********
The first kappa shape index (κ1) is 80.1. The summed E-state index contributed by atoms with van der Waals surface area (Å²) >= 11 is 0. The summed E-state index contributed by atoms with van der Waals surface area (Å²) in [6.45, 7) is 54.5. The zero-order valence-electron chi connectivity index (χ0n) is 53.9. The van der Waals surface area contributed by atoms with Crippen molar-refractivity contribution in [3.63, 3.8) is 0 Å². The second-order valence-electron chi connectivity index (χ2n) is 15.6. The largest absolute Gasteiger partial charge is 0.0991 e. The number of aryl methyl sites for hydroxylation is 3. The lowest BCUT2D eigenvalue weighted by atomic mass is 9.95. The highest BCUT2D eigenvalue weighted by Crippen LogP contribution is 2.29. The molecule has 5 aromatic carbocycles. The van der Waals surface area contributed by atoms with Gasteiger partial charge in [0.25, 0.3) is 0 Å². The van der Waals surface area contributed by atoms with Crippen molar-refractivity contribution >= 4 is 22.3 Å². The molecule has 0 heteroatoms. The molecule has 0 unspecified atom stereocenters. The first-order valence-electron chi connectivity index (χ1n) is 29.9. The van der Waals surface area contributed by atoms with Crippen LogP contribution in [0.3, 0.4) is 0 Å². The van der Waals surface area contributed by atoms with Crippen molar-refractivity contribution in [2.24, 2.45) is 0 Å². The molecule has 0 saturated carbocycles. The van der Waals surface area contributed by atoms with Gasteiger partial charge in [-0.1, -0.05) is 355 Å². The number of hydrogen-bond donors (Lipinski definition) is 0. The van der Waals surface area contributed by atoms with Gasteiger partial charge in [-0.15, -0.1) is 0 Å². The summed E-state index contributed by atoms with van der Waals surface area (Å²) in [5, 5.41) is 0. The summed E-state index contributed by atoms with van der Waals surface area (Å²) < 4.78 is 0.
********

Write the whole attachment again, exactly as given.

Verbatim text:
The first kappa shape index (κ1) is 80.1. The summed E-state index contributed by atoms with van der Waals surface area (Å²) >= 11 is 0. The summed E-state index contributed by atoms with van der Waals surface area (Å²) in [6.45, 7) is 54.5. The zero-order valence-electron chi connectivity index (χ0n) is 53.9. The van der Waals surface area contributed by atoms with Crippen molar-refractivity contribution in [3.63, 3.8) is 0 Å². The second-order valence-electron chi connectivity index (χ2n) is 15.6. The largest absolute Gasteiger partial charge is 0.0991 e. The number of aryl methyl sites for hydroxylation is 3. The lowest BCUT2D eigenvalue weighted by atomic mass is 9.95. The highest BCUT2D eigenvalue weighted by Crippen LogP contribution is 2.29. The molecule has 5 aromatic carbocycles. The van der Waals surface area contributed by atoms with Gasteiger partial charge in [0.25, 0.3) is 0 Å². The van der Waals surface area contributed by atoms with Crippen molar-refractivity contribution >= 4 is 22.3 Å². The molecule has 0 heteroatoms. The molecule has 0 unspecified atom stereocenters. The first-order valence-electron chi connectivity index (χ1n) is 29.9. The van der Waals surface area contributed by atoms with Crippen LogP contribution in [0.3, 0.4) is 0 Å². The van der Waals surface area contributed by atoms with Crippen molar-refractivity contribution in [2.24, 2.45) is 0 Å². The molecule has 0 saturated carbocycles. The van der Waals surface area contributed by atoms with Gasteiger partial charge in [-0.1, -0.05) is 355 Å². The number of hydrogen-bond donors (Lipinski definition) is 0. The van der Waals surface area contributed by atoms with Gasteiger partial charge in [-0.15, -0.1) is 0 Å². The summed E-state index contributed by atoms with van der Waals surface area (Å²) in [5, 5.41) is 0. The summed E-state index contributed by atoms with van der Waals surface area (Å²) < 4.78 is 0.